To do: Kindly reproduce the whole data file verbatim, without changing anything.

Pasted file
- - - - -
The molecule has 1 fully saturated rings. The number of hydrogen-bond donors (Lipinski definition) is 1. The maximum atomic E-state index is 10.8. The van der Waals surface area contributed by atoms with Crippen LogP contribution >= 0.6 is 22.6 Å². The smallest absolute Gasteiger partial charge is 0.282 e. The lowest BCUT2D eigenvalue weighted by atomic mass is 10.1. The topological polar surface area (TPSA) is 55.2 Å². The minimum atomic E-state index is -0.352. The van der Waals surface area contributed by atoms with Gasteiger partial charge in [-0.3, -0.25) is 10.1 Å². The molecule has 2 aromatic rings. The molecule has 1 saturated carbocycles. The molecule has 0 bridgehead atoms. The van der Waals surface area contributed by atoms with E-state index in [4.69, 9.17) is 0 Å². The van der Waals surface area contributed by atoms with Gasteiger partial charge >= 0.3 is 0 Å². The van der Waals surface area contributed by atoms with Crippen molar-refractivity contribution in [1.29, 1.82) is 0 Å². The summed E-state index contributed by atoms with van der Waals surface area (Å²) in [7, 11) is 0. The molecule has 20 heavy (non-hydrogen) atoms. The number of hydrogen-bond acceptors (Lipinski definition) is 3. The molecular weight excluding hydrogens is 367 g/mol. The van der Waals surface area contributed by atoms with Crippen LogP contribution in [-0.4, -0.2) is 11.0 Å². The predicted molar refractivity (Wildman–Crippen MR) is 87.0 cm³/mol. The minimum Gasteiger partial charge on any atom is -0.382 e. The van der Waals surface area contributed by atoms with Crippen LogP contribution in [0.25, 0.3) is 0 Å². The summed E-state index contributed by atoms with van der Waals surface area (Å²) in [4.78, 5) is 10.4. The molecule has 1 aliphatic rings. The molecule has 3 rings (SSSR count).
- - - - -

The molecule has 1 fully saturated rings. The number of hydrogen-bond donors (Lipinski definition) is 1. The maximum atomic E-state index is 10.8. The van der Waals surface area contributed by atoms with Crippen LogP contribution >= 0.6 is 22.6 Å². The smallest absolute Gasteiger partial charge is 0.282 e. The lowest BCUT2D eigenvalue weighted by atomic mass is 10.1. The topological polar surface area (TPSA) is 55.2 Å². The minimum atomic E-state index is -0.352. The van der Waals surface area contributed by atoms with Gasteiger partial charge in [-0.3, -0.25) is 10.1 Å². The molecule has 2 aromatic rings. The molecule has 1 saturated carbocycles. The molecule has 0 bridgehead atoms. The van der Waals surface area contributed by atoms with E-state index in [4.69, 9.17) is 0 Å². The van der Waals surface area contributed by atoms with Gasteiger partial charge >= 0.3 is 0 Å². The van der Waals surface area contributed by atoms with Crippen molar-refractivity contribution in [1.29, 1.82) is 0 Å². The summed E-state index contributed by atoms with van der Waals surface area (Å²) in [7, 11) is 0. The molecule has 20 heavy (non-hydrogen) atoms. The number of hydrogen-bond acceptors (Lipinski definition) is 3. The molecular weight excluding hydrogens is 367 g/mol. The van der Waals surface area contributed by atoms with Crippen LogP contribution in [-0.4, -0.2) is 11.0 Å². The predicted molar refractivity (Wildman–Crippen MR) is 87.0 cm³/mol. The minimum Gasteiger partial charge on any atom is -0.382 e. The van der Waals surface area contributed by atoms with Crippen LogP contribution in [0.25, 0.3) is 0 Å². The summed E-state index contributed by atoms with van der Waals surface area (Å²) in [4.78, 5) is 10.4. The molecule has 1 aliphatic rings. The molecule has 3 rings (SSSR count).